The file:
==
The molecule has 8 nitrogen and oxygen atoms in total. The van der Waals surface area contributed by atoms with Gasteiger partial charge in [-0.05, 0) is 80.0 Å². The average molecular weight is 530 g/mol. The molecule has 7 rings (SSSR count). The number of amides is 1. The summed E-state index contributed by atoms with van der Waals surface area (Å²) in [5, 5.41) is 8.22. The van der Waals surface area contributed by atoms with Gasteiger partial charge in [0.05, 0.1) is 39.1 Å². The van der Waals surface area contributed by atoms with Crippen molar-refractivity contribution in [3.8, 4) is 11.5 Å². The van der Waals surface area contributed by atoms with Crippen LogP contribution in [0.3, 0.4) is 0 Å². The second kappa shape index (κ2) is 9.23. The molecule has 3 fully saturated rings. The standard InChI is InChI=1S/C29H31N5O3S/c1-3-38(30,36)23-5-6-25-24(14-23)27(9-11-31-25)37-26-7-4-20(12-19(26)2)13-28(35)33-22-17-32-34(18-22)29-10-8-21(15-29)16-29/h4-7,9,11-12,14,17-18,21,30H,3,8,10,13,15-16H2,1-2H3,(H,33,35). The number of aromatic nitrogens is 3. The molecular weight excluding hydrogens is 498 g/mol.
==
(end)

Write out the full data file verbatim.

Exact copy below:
The molecule has 8 nitrogen and oxygen atoms in total. The van der Waals surface area contributed by atoms with Gasteiger partial charge in [-0.05, 0) is 80.0 Å². The average molecular weight is 530 g/mol. The molecule has 7 rings (SSSR count). The number of amides is 1. The summed E-state index contributed by atoms with van der Waals surface area (Å²) in [5, 5.41) is 8.22. The van der Waals surface area contributed by atoms with Gasteiger partial charge in [0.05, 0.1) is 39.1 Å². The van der Waals surface area contributed by atoms with Crippen molar-refractivity contribution in [3.8, 4) is 11.5 Å². The van der Waals surface area contributed by atoms with Crippen LogP contribution in [0.3, 0.4) is 0 Å². The second kappa shape index (κ2) is 9.23. The molecule has 3 fully saturated rings. The standard InChI is InChI=1S/C29H31N5O3S/c1-3-38(30,36)23-5-6-25-24(14-23)27(9-11-31-25)37-26-7-4-20(12-19(26)2)13-28(35)33-22-17-32-34(18-22)29-10-8-21(15-29)16-29/h4-7,9,11-12,14,17-18,21,30H,3,8,10,13,15-16H2,1-2H3,(H,33,35). The number of aromatic nitrogens is 3. The molecular weight excluding hydrogens is 498 g/mol.